Still, and in the spirit of "co-opetition", WD/HGST could strike long-term supply deals with Intel, building on the existing HGST SSD deal.
Effect on Seagate
Compared to WD's billion-dollar push into flash, Seagate's moves look as if it is deliberately holding back. It hasn't bought an SD or PCIe flash hardware company or flash software supplier, having developed its own line of Pulsar SSDs and recently investing $40m in Virident. As part of that deal it supplies Virident PCIe flash products to its own resellers and OEMs. That deal now looks under distinct threat.
In July chairman, president and CEO Steve Luczo said: "We have strategic investments focused on the emerging enterprise PCIe market and key architecture advancements in next generation SSD technology."
WD's Virident buy probably blows the "strategic investments focused on the emerging enterprise PCIe market".
The cumulative effect of WD's flash-buying activities may galvanise Seagate into advancing its own flash activities more forcefully, by participating in flash supplier and technology acquisitions. In July, Luczo also said of this: "It was our decision not to participate. We are confident in what we are doing internally right now."
That was then. This is now, two months later, and WD has just spent $0.64bn buying Virident. Times change quickly in the flash business – in a flash we might even say. Seagate may now look at the increasing PCIe flash competition – Fusion-io, Micron, LSI, SanDisk, Intel and Violin Memory – and the consolidating SDD supply market, and change its mind about not participating.
PCIe flash cards threaten to decapitate the direct-attach server hard disk drive business. Ever-cheaper SSDs combined with reducing desktop sales threaten to shrink the desktop and notebook disk drive market, and hybrid disk drives may not be enough to stave off that threat. Can Seagate afford to retain its hands-off approach?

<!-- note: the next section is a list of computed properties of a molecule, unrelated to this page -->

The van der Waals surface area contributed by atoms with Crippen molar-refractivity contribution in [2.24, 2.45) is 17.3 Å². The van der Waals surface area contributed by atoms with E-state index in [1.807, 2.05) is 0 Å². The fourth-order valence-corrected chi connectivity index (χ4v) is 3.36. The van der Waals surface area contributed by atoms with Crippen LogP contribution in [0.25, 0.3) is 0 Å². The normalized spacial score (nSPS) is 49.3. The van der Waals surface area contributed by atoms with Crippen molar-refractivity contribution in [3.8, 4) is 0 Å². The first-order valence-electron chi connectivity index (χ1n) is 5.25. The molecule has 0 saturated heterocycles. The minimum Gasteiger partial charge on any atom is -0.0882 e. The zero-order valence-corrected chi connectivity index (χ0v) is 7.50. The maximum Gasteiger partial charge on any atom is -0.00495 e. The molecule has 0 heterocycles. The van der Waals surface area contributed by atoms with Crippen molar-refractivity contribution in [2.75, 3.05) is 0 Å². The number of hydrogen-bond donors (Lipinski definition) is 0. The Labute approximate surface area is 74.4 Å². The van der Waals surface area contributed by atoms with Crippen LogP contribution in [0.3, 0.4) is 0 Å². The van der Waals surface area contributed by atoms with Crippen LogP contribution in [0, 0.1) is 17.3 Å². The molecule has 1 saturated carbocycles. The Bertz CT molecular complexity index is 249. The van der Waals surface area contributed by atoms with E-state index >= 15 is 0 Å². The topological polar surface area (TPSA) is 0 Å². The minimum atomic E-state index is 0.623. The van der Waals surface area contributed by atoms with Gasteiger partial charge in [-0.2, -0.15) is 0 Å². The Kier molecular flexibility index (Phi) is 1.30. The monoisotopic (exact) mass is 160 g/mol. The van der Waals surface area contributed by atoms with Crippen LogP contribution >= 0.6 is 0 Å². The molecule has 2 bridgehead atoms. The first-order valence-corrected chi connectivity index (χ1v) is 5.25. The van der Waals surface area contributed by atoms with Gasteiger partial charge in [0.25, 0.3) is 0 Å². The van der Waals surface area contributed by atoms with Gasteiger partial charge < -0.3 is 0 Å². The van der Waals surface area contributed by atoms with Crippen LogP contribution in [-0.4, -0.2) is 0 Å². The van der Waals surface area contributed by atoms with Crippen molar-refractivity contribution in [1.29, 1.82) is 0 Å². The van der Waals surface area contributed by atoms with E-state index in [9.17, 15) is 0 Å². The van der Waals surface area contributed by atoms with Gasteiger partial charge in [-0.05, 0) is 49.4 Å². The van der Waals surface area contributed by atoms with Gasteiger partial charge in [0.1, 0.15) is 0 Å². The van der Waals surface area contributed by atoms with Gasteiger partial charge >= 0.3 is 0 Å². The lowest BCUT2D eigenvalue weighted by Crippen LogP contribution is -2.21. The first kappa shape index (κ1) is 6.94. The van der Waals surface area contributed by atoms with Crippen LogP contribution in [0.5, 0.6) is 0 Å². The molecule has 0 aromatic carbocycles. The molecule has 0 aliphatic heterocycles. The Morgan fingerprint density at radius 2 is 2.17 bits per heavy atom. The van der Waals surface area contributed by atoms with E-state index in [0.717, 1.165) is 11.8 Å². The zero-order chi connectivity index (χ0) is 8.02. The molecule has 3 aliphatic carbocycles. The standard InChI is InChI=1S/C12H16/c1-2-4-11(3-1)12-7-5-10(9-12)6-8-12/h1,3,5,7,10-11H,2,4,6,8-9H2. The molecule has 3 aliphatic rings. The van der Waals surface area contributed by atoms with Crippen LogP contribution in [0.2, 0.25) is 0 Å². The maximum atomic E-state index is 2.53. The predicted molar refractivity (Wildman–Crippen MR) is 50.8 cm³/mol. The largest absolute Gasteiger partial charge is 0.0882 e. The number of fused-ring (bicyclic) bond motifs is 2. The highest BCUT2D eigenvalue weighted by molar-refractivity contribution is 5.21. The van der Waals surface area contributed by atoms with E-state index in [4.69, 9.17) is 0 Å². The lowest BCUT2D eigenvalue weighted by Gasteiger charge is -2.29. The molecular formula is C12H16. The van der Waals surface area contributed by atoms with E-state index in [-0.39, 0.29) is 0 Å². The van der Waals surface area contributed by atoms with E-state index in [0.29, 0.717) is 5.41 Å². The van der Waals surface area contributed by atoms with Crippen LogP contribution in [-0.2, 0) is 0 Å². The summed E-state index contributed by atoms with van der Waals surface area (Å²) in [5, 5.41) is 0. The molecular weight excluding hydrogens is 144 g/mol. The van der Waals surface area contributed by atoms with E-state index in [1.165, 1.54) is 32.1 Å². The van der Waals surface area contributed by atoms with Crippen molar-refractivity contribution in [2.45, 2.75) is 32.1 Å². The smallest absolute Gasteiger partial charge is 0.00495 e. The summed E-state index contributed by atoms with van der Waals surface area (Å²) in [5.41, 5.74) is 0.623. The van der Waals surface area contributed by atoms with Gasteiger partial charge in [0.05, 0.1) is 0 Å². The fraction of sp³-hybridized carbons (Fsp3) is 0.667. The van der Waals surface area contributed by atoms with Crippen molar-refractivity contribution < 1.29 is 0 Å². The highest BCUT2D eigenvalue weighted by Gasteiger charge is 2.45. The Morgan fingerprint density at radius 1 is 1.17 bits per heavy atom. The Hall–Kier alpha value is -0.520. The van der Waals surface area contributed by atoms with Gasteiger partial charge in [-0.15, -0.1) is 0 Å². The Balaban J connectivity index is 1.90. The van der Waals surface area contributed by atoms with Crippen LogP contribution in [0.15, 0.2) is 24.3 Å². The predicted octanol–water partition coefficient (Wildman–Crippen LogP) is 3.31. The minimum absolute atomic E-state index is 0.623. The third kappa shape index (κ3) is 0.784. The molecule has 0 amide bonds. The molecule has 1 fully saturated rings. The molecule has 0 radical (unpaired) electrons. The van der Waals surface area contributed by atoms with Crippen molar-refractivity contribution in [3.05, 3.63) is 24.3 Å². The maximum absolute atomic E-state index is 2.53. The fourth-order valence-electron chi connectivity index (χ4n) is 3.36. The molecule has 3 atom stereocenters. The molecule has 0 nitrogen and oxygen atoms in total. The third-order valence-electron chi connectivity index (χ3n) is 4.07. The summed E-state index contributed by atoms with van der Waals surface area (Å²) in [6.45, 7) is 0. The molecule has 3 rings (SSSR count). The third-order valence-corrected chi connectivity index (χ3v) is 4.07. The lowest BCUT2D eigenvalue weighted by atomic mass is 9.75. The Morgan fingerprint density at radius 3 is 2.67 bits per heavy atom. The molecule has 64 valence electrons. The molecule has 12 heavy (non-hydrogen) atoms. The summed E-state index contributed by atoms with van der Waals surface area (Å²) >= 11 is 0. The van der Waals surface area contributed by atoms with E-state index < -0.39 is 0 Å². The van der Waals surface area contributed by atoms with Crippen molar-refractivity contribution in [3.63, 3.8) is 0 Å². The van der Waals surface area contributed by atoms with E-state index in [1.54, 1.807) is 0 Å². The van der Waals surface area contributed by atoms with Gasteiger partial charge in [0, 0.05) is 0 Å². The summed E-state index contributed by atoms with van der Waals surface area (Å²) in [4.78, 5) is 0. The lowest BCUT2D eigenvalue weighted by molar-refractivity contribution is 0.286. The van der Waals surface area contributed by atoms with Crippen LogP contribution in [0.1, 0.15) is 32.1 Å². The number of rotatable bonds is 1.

Hybrid drives will almost certainly not keep PCIe flash cards out of the direct-attach server storage business. That area is where the pressures on Seagate are greatest and that's where Seagate may make an acquisition.
Objective Analysis analyst Jim Handy writes:
It is clear that the Seagate/Virident relationship must come to an end. Yet, Seagate has no other PCIe SSD offering. Objective Analysis anticipates issuing an Alert at some future date with news of how Seagate will address this problem. It is very likely to come in the form of a similar acquisition.
... which brings us to Fusion-io.
Fate of Fusion-io
Fusion-io now faces stronger competition in its server PCIe flash hardware and software heartland, with a Virident boosted by WD finance and channels. Can it survive on its own? It is facing direct product attack from a growing list of strong competitors, viz the list above. Financially it has not delivered on its IPO hopes yet and has undergone a CEO change with follow-on changes in strategy intended to rationalise its channels and increase their efficiency. There is greater emphasis on OEM sales but these depend on the OEM, which could switch to an in-house strategy or alternate supply (witness Violin Memory's experience with HP).
Given the fact that Fusion-io dominates the PCIe SSD market, it is surprising to see Virident's purchase price at exactly half of Fusion-io's current $1.36bn market capitalisation. This is especially remarkable given how much stronger Fusion-io's sales performance is in the market it created.
In other words, Fusion-io is not in as strong a position as we might suppose.
Fusion-io could now be more receptive to purchase or merger approaches from larger suppliers looking to boost their PCIe flash card technology capabilities. As it is an OEM supplier, such approaches wouldn't come from any of its OEMs that compete with its other OEMs – Dell say, or HP.
We could envisage approaches from:
- NetApp – even though that would partially counter its Flash Accel server flash caching software strategy
- LSI, to boost its own PCIe flash technology
These three seem the likeliest candidates to us, although no interest has been declared by any of them, and Fusion-io has not said it is in play. We're convinced there is going to be more consolidation in the flash product supply business and believe that PCIe flash hardware and software is one of the areas showing the greatest competitive tension. Watch this space. ®